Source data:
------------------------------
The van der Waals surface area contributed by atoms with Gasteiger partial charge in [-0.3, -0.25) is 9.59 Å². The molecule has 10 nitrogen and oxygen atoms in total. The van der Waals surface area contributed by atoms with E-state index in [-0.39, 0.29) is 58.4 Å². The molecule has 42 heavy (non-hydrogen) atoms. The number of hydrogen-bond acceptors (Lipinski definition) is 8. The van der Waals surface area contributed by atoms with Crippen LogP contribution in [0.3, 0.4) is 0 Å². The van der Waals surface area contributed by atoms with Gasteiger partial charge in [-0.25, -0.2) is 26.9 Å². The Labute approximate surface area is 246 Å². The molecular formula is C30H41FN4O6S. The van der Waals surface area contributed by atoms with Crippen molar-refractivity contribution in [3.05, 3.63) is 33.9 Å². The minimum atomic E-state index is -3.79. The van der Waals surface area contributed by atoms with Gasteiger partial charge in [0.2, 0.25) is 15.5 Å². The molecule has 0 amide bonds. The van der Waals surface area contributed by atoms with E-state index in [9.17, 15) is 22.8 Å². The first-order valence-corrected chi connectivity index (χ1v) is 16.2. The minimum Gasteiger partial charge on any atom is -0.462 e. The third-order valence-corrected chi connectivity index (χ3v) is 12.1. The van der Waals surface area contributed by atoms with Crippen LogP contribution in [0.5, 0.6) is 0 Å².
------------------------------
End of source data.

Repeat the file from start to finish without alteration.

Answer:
The van der Waals surface area contributed by atoms with Gasteiger partial charge in [-0.3, -0.25) is 9.59 Å². The molecule has 10 nitrogen and oxygen atoms in total. The van der Waals surface area contributed by atoms with E-state index in [-0.39, 0.29) is 58.4 Å². The molecule has 42 heavy (non-hydrogen) atoms. The number of hydrogen-bond acceptors (Lipinski definition) is 8. The van der Waals surface area contributed by atoms with Crippen LogP contribution in [0.3, 0.4) is 0 Å². The van der Waals surface area contributed by atoms with Gasteiger partial charge in [-0.25, -0.2) is 26.9 Å². The Labute approximate surface area is 246 Å². The molecular formula is C30H41FN4O6S. The van der Waals surface area contributed by atoms with Crippen molar-refractivity contribution in [3.05, 3.63) is 33.9 Å². The minimum atomic E-state index is -3.79. The van der Waals surface area contributed by atoms with Gasteiger partial charge in [0.2, 0.25) is 15.5 Å². The molecule has 0 amide bonds. The van der Waals surface area contributed by atoms with E-state index in [9.17, 15) is 22.8 Å². The first-order valence-corrected chi connectivity index (χ1v) is 16.2. The minimum Gasteiger partial charge on any atom is -0.462 e. The third-order valence-corrected chi connectivity index (χ3v) is 12.1. The van der Waals surface area contributed by atoms with Crippen LogP contribution in [0.5, 0.6) is 0 Å².